Taiwan – 58.8%ABV – 200ml (special thanks to Ian Chang for the generous sample!)
The Kavalan range of whiskies, by the King Car Whisky Distillery out of Taiwan, are being churned out in short order but are not being done so in a way that would compromise quality. I’ve been pretty impressed with most of their whiskies that I’ve tried so far.
I asked Ian Chang of King Car what the make up of the “Vinho” Solist was and I was surprised and impressed by the depth of Ian’s response:
“Indeed, the Vinho is part of our Solist series, which is a cask strength, single cask single malt whisky of course. The most special thing about it is that Vinho is fully matured in used American oak wine barrels that have been toasted and recharred in a way that brings out fruity vanilla notes from the whisky and wood overlaid on a delicate background of complex fruitiness.
The oak casks are made from American oak that has been seasoned in the open air for at least 24 months. The oak is slow grown that results in a greater release of flavours into the whisky. This reduces the astringent effect of tannins and releases more vanilla spiciness and hints of herbs such as dill and lemon grass. The result is softness and added complexity.
The casks have (deliberately) been used to mature both red and white wines which eventually will contribute the background complex fruitiness to Kavalan / Solist Vinhos.
After their use for wine maturation the casks are carefully shaved inside then gently toasted over an oak chip fire for a strictly controlled period of time and temperature. This converts wine residues into a complex mixture of fruit flavours including lime, berry fruits and peaches. Then the casks are charred for a short period of time to release lashings of flavours such as vanilla, ice cream and caramelised sugars.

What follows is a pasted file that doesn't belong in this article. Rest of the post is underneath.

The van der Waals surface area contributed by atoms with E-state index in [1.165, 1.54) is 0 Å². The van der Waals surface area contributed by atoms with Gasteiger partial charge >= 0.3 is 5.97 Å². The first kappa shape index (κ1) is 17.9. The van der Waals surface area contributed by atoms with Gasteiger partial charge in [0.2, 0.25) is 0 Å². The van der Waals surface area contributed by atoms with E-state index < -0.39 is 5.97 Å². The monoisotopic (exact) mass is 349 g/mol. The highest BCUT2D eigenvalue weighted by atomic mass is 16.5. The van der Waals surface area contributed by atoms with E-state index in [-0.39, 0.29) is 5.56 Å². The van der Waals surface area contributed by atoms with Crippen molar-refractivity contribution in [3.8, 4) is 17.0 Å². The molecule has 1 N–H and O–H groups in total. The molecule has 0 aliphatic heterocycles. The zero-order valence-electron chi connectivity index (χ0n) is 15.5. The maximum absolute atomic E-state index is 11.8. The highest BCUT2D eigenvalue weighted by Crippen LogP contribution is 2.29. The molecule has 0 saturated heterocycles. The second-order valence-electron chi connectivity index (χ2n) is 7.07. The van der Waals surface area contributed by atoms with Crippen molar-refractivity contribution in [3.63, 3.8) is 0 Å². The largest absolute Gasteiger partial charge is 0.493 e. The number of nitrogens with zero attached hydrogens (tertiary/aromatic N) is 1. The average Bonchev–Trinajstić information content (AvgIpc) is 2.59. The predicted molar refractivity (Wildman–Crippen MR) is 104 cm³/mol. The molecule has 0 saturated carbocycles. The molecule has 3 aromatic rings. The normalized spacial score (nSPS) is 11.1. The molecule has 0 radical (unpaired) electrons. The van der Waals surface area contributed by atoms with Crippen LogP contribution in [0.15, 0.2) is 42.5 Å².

The result is a more complex whisky than is possible than with whisky casks alone!”
The process sounds very interesting. Let’s see what it does to the taste…
On the nose — Incredibly bourbony; that is to say, strong and sweet notes of vanilla and spice – this does not “taste” like bourbon.
The color, which is like a deep brown mixed with blood red, suggests heavily charred casks and some of the wine influence Ian mentioned.
Musty and heavy with cinnamon and burnt sugar.
Notes of papaya and paper bags.
Blackberries and fresh starfruit.
…an interesting interplay of scents.
Watered down tomato based alphabet soup.
On the mouth — Drying and a bit meaty.
For 58.8% ABV, it’s not as hot as I had expected.
Notes of a nice Malbec wine, soft and slightly tannic.
Dark berries and red-wine-soaked raisins.
Left-over fried grizzle and super-sour green apples.
Slightly nutty and again, drying; like the way walnuts can dry your mouth.
Finish — Long finish that’s increasingly peppered and a bit caramely….
In sum — This is perhaps my favorite Kavalan yet. Very complex and nicely balanced. Sometimes wine finishes can be too complex and lacking balance… not the case with this one.
Perfect for after dinner kibitzing with friends.